A pretty serious windstorm blew through our region last week. Winds were from 60-100 miles per hour, in our area (stronger in other places!), which is hurricane strength. There is a problem with hurricane strength winds when you live in a forest.
|NOT my house. This is an example of what we saw. Photo by Garth Davis|
You see, pine trees do snow, they don't do wind. They pulled themselves straight up out of the ground.
|Photo by Doug Clark|
And when pine trees and power lines share airspace, things can get dicey!
We lost power, of course, but were prepared.
We had about a day to get ready because all the news stations were warning us about the impending storm. We pulled out the oil lamps and candles, just in case.
I made dinner ahead of time.
We made sure we had water in pitchers and pots, in addition to the water we have stored long-term.
It was this girl's 10th birthday! The power went out on her birthday a couple of years ago and I didn't get her cake made in time. This year, I learned from my mistake and had her cake made well before the wind started coming through.
This picture cracks me up because, though we got a little cold, Justin's outfit may have been a tad overkill.
|"What?! I'm warm!" ha-ha!|
We were without power for two days. In many ways, the storm was a blessing for us. We are in our new house, instead of the single-wide trailer still on wheels, we had no trees fall (I credit that to the slight valley in which we are nestled), and the fact that it never got really cold. Being in a new house, it was a good practice run for us, since every house is different. We discovered that we need to begin storing flushing water because, though we had plenty of drinking water, we didn't want to use that precious commodity in the toilets. We discovered that having the foresight to build a wood stove CHIMNEY into the house is insufficient without a WOOD STOVE. The plan all along has been to have that second heat source, but since building the house cleaned out our bank account, we were saving up.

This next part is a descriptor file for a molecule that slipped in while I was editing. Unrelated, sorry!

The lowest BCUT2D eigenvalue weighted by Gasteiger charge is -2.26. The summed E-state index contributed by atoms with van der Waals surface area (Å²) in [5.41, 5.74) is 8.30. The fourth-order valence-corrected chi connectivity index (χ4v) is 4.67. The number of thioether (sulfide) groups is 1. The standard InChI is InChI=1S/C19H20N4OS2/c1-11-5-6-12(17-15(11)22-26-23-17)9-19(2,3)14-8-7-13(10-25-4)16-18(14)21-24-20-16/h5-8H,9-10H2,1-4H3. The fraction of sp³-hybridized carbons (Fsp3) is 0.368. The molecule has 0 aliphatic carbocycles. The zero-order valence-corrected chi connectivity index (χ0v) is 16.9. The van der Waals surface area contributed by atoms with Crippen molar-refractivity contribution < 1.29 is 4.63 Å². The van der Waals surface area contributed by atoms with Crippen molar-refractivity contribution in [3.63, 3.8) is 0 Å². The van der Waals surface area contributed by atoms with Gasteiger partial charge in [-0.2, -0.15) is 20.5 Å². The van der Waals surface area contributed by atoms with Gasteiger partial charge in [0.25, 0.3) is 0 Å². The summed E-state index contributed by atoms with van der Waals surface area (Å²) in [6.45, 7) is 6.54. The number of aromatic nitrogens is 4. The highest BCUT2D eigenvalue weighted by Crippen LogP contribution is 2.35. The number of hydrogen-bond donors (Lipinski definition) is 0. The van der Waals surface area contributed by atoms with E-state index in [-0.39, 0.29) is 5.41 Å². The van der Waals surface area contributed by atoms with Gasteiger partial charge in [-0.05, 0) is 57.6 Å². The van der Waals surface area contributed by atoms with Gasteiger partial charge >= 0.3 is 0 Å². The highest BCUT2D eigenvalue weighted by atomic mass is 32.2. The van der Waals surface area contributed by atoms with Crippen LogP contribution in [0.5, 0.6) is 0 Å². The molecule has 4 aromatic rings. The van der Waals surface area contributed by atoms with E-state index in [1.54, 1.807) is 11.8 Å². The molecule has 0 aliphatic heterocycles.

We have two ways to cook during a power outage: our propane grill and our camp stove. We've had our camp stove since our first summer together (18 years now) and use it regularly. There are several of the little green canisters stored in our camping gear and I really thought it would be no problem.
What we couldn't have foreseen, and certainly didn't expect, was that our camp stove didn't perform when called upon. Justin opened the whole thing up and discovered the lines were filled with gunk. Servicing the camp stove is a first priority before another storm hits!
Is it strange to say it? I was a touch sad when the power came back on.
Everyone was together for 42 something hours.
No one was diverted by a video game, movie, YouTube, Facebook or other electronic distraction.
We played games, ate food, and read books (put book light on my list because reading by lamp light is too dim and a flashlight is too bright!). There was a sense of togetherness and adventure, even though the Walmart had backup generators and the McDonald's never lost power; we weren't that far from civilization.
In all, it was a good trial run and we are grateful for how much we were spared.